Resident raises concern over Summerleaze sand dunes, saying ‘This is not Newquay’

By Rosie Cripps in Local People

“THIS is not Newquay,” were the words recently spoken to members of Cornwall Council by a Bude resident, as he raised concerns regarding the sand dunes at Summerleaze.

David Haines first presented his concerns about the future of the sand dunes at Summerleaze beach, by writing a letter to one of Bude’s Cornwall Councillors, Nigel Pearce, as well as the head of natural environment services at the council, stating that the dunes have been ‘dramatically damaged’, for what he presumed was the construction of more beach huts to go ahead at the site.

In a letter to Cllr Pearce and the head of natural environment services, David said: “This has to stop. It is frankly appalling what is being done. What is Cornwall Council trying to do to Bude? This is not Newquay. Bude is very special, as everyone who lives here and visits here will tell you.”

David received word from Cllr Pearce’s fellow Cornwall Councillor for Bude, who was elected to represent his ward during the county elections on May 4, Peter La Broy last week, who explained to him in detail the reasons for the change to the dunes, and put the idea of more beach huts to bed.

In a reply to David, Cllr La Broy said the dunes ‘have grown considerably over recent years’ and are making it difficult for RNLI staff at the lifeboat station, situated in Summerleaze car park, to gain a suitable view of the sea and harbour.

Cllr La Broy also forwarded a copy of a message from an officer at Cornwall Council, who had recently met with the lifeboat station staff to oversee what needs to be done to the dunes.

The officer explained that RNLI staff have become concerned about the growth of the sand dune system, which is located in front of the building. Although accepting the dunes are a natural defence and habitat, staff are concerned that the growth has ‘obscured the view from the lifeboat station and it has become very difficult to see anything within the harbour or on the beach’. This can potentially create an operational issue when crew have to respond to incidents.

The officer explained that it is hoped to take a two-metre section from the top of the dune system in front of the station viewing area. Work has been discussed with a local contractor, who has been working on Bude Sea Pool.

The plants will reportedly be removed and replaced once the sand has been moved. The sand will be ‘placed either at the toe of the dune system or put into areas where the sand has blown out’.

Cllr La Broy told the Post that he understands David’s concerns about the dunes, but is in favour of supporting the re-development of the system if it means assisting the RNLI team in their lifesaving work.

He said: “From my own viewpoint, I fully support the need of the RNLI to have reasonable sightlines of the sea and harbour area. If the dunes need to be reduced in height, that seems a reasonable and practical approach to the ongoing effectiveness of their service.

“I have spoken briefly with some fellow councillors at Bude-Stratton Town Council, who feel that the dunes could be lowered a little more. Whilst it is easy to imagine that the dunes are entirely natural and have been there for hundreds of years, this isn’t the case.”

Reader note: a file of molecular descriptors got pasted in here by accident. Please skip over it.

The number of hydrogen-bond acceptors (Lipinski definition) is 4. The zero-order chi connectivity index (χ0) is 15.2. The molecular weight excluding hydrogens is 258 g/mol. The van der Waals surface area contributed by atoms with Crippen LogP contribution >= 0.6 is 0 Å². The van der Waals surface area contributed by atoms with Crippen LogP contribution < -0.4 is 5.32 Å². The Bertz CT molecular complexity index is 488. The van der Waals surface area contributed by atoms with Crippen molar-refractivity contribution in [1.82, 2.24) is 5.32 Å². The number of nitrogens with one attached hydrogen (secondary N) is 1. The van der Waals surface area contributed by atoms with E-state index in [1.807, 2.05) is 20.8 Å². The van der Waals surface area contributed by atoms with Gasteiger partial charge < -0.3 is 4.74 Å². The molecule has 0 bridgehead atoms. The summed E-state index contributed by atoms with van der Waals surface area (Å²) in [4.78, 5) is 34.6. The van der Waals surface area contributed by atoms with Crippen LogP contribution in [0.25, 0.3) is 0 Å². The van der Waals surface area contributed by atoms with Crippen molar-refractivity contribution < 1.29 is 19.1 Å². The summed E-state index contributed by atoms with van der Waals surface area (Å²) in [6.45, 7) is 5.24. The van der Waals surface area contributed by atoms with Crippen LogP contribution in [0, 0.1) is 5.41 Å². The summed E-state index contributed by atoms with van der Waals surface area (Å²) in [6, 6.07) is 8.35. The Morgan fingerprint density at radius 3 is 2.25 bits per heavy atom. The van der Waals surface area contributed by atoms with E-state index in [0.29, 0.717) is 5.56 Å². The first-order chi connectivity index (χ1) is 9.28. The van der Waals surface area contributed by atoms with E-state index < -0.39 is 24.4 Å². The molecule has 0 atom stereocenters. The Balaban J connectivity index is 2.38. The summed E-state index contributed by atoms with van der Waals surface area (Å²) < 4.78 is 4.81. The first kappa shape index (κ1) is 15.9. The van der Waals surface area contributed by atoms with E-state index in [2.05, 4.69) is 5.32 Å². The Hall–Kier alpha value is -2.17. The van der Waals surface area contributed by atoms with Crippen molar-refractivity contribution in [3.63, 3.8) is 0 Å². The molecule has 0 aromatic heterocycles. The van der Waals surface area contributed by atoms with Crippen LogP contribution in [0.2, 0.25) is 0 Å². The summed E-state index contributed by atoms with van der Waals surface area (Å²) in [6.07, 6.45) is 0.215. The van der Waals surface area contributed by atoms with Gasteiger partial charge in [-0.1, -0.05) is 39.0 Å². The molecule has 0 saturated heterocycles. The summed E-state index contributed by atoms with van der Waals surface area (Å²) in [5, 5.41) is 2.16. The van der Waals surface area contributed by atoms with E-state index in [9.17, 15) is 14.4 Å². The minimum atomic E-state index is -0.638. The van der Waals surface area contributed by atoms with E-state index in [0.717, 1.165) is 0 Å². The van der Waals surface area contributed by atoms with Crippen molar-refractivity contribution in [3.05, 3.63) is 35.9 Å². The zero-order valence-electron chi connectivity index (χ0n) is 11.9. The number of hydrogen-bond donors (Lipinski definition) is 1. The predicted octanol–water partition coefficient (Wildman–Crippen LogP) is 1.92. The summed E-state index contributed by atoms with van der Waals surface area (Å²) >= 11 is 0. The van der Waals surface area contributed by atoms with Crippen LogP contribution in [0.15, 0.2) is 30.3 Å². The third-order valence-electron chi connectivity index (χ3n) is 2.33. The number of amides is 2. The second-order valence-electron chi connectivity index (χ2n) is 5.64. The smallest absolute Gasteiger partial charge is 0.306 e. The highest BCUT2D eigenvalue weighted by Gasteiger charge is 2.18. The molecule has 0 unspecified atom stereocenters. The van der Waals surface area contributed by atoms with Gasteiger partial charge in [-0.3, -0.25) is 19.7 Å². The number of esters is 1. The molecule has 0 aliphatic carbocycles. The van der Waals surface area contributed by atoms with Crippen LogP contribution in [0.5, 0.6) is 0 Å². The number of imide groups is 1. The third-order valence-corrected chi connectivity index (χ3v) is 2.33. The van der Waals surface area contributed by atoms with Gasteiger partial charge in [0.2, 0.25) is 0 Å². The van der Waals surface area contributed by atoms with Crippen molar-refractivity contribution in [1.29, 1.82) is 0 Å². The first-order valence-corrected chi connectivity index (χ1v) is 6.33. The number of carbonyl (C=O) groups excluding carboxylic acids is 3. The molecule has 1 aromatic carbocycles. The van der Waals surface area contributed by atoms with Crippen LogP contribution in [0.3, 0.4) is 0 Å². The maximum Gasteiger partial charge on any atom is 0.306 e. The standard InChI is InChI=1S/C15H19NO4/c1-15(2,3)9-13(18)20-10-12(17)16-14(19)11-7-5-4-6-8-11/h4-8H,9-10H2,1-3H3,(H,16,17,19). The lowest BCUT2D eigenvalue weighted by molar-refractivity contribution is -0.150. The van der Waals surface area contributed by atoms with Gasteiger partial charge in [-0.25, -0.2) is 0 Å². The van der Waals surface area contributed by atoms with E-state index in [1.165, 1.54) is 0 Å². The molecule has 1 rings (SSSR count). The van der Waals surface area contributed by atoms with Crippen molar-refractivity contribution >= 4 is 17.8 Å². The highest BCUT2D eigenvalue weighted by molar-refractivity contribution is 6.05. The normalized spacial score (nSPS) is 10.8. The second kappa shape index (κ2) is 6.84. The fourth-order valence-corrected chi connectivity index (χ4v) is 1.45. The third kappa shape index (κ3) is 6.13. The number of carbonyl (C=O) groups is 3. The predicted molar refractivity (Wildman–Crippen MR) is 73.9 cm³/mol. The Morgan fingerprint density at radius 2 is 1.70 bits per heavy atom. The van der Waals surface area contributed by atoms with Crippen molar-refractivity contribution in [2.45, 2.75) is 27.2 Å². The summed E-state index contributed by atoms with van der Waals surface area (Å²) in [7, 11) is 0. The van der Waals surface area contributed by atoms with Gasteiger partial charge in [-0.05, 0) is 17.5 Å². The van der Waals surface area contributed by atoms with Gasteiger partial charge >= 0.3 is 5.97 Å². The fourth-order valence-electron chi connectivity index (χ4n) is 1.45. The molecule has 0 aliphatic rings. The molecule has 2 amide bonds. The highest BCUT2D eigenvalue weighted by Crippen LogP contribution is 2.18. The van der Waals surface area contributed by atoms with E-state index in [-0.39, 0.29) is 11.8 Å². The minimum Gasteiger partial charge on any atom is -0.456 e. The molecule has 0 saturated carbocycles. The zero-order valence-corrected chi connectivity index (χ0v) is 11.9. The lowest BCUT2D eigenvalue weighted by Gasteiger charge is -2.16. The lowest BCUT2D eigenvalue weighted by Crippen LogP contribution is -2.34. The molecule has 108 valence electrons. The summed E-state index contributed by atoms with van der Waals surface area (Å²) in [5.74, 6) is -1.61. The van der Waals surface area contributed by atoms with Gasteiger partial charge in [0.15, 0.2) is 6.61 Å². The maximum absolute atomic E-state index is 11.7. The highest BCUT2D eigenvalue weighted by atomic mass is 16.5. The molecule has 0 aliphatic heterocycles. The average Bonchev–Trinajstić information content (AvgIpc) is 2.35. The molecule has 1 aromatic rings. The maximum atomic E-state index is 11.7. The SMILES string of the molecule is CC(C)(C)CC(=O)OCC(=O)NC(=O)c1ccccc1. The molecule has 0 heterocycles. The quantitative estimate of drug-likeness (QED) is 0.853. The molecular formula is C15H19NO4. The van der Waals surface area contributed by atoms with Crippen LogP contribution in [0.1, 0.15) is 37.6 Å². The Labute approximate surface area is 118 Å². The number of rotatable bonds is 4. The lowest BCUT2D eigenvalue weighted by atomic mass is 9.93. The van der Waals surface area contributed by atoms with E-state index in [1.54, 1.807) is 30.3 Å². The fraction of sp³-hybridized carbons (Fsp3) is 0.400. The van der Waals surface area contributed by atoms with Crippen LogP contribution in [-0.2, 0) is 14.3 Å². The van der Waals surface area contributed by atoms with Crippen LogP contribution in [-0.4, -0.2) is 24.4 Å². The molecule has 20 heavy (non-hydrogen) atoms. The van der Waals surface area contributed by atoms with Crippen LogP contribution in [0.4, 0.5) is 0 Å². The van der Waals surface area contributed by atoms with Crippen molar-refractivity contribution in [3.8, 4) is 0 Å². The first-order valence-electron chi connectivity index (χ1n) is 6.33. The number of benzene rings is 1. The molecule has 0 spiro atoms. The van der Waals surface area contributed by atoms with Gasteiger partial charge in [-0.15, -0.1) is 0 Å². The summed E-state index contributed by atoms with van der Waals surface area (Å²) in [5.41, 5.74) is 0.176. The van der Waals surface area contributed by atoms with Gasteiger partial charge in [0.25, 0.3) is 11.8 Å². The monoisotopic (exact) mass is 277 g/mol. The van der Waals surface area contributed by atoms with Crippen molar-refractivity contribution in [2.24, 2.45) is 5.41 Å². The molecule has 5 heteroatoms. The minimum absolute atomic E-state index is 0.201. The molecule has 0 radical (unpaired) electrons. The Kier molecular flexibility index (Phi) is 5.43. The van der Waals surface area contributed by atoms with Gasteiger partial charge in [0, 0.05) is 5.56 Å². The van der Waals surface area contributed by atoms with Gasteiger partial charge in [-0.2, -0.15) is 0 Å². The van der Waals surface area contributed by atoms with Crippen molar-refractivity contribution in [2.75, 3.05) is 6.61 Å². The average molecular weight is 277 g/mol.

He explained that until the 1980s, there was a much smaller and lower dune system in place at Summerleaze, casting views from the Castle up to the sea pool.

However, a project in the mid 1980s saw the plantation of marham grass and chestnut palings in an aim to trap the sand, which was highly successful. Since then, the dunes have ‘grown significantly — maybe even more than expected’.

Having heard from Cllr La Broy on behalf of Cornwall Council, David still shows heavy concern regarding the sand dunes.

He told the Post: “What does concern me is what damage or re-arrangements can be done to sand dunes like this. Surely there must be some environmental protection in place — are councils like Cornwall Council simply able to re-arrange natural sand dunes as they appear to be doing here?”

David’s partner, Annie, who walks their dog along Summerleaze every morning, recently saw a ‘pile of sand with all the plants in it’.

David said: “As for ‘carefully removing and re-planting’, that does, for now, sound like a joke. They should be thoroughly ashamed. I cannot imagine that area will re-grow in the foreseeable future.”

Cllr La Broy added: “I can see that people want to preserve the natural environment, but also recognise that the dunes, as they are today, wouldn’t be there in this form without significant human intervention.

“To manage them for the benefit of the town and to improve safety of our beach, sea and harbour users seems entirely appropriate — and, as I stated before, as the dunes are largely there due to human intervention, it is likely that no lasting damage will have been done in making the adjustment to their height.”

A spokesperson for Cornwall Council and the RNLI said: “Concerns were raised by the RNLI about the growth of the sand dune system in front of their building on the beach at Summerleaze, which is limiting their view of the horizon and making it very difficult for them to see anything within the harbour or on the beach.

“The council recognises the importance of the dune system. However, the current situation presents a challenge to the important work of the RNLI and so it is supporting the work to redistribute sand from the top of the dune system in front of the station.

“The contractor will carefully remove the plants and replace them back once the sand has been moved.”

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